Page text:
3 Key Strategies for Researching Potential Employers

By Freddie Rohner, iHire, LLC

Conducting simple research into a prospective employer is a necessity in this day and age, but when is the right time to start? Many experts encourage job seekers to look into a company in preparation for an interview; however, your investigation should really begin before that. A job application is a big investment of time and effort, so it makes sense to learn a little bit about an organization prior to writing/editing your resume, creating a customized cover letter, and completing any additional documents required for the hiring process.

In the pre-internet days, researching a company would require a large amount of legwork, but nowadays a wealth of information is only a few clicks away. The amount of time you spend will depend entirely upon how thorough you want your investigation to be. To make things simple, we’ll split our list of advice and resources into three categories: general research, second-level scrutiny, and face-to-face/in-person inquiries.

 

General Research

The first place to go for basic information about a potential employer is their corporate website (if they don’t have an online presence or their site appears outdated, consider whether you really should spend time looking for other sources or if you even want to apply for a position with them).

Once you’ve read up on the organization’s industry, products, and/or major clients on their site, you can delve a little bit deeper at directories such as CorporateInformation, Hoovers, or ZoomInfo. These types of sites provide insight regarding the enterprise’s senior leadership team as well as annual revenue, operating income, growth rates, and other performance-related data.

Other places where you can quickly and easily perform initial research include the company’s LinkedIn page (if you’re trying to identify the hiring manager for the position you’re considering, this is the place to look) and GlassDoor reviews. Don’t forget to check out mentions on Twitter, Facebook, and Google+.

 

Second-Level Scrutiny

If you want to keep digging, start by searching for recent news articles and press releases. Local news outlets are great resources for information about smaller companies. Many publications even have special business sections where you can find company spotlights or profiles of management personnel and other key employees. Press releases are very useful if you’re looking for details regarding a new product, recent acquisition, or other noteworthy announcement.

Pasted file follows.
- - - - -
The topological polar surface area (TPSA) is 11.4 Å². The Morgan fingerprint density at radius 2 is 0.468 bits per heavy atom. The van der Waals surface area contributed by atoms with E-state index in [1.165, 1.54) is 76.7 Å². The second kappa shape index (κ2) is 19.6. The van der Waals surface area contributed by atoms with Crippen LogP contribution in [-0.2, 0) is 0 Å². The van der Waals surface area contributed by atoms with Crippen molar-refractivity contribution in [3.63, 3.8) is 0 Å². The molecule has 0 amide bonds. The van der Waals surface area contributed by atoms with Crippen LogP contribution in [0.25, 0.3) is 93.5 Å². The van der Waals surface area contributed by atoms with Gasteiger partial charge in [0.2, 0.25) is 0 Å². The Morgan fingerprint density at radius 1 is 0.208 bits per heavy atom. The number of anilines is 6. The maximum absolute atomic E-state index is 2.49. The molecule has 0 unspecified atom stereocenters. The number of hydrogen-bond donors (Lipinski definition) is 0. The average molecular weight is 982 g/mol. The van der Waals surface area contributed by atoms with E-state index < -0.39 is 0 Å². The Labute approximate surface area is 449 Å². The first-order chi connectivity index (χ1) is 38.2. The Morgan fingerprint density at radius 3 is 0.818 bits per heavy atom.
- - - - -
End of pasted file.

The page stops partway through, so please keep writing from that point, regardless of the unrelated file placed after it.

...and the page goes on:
You can also examine court cases to find out about some of the inner workings of the enterprise or industry (if you don’t have a background reading these types of documents, however, it can be difficult to wade through the legal jargon and glean useful insights in a timely fashion). Information related to civil suits and/or criminal proceedings could also alert you if the company is prone to disputes or flat-out dishonest.

If you want to get the most comprehensive understanding possible of a corporation and its business environment, look through industry-focused or professional journals to identify trends or opportunities that you may be able to help the organization capitalize on. Finally, for a completely unbiased opinion of what it’s like to work for that employer, join an appropriate online forum or discussion group and find out what others know or have heard.

 

Face-to-Face/In-Person Inquiries

There’s only so much you can learn by reading about a place; sometimes the best strategy is to visit in person and conduct your own fact-finding mission. One approach you can utilize is to simply show up to your interview a bit early and take note of the “vibe” around the office. Are people chatting while they work or does everyone seem a bit on edge? Is there a collegial atmosphere or is the office silent as a morgue? These are the types of judgements you can only make by having seen an operation with your own two eyes.

Aside from observing the work environment, you can (and should) also ask your interviewer if you can speak with one or two of your future coworkers and/or someone from a different department entirely. An impromptu discussion with a current employee will help you make an informed decision on whether the business is the right place for you. Conversely, if the hiring manager seems reluctant to allow you to speak with staff members, that’s a pretty clear indicator that something’s not right.

The final tactic you can use to uncover details about your potential employer is by speaking with a vendor or customer. Again, if your interviewer or company contact doesn’t have anything to hide, they should be willing to arrange a brief chat between you and a supplier or client. Happy partners and customers are usually key indicators of an organization’s overall health and growth prospects.

 

Knowledge is power. This is especially true when it comes to the modern job search. As an applicant, you’re scrutinized and judged throughout the entire hiring process, but you should also be just as vigilant as the employer you’re seeking to impress. Don’t waste your time by blindly applying for open positions. Find out first if the company is the type of place you can see yourself thriving before you put forth the time and effort applications and interviews require.

 

Sources:

Hannah Morgan – 6 Ways to Research Employers Before Interviewing

Liz Ryan – Nine Ways to Research Prospective Employers

Rich Hein – Top 8 Sites for Researching Your Next Employer

MRI Network – 8 Ways to Research Your Prospective Employer


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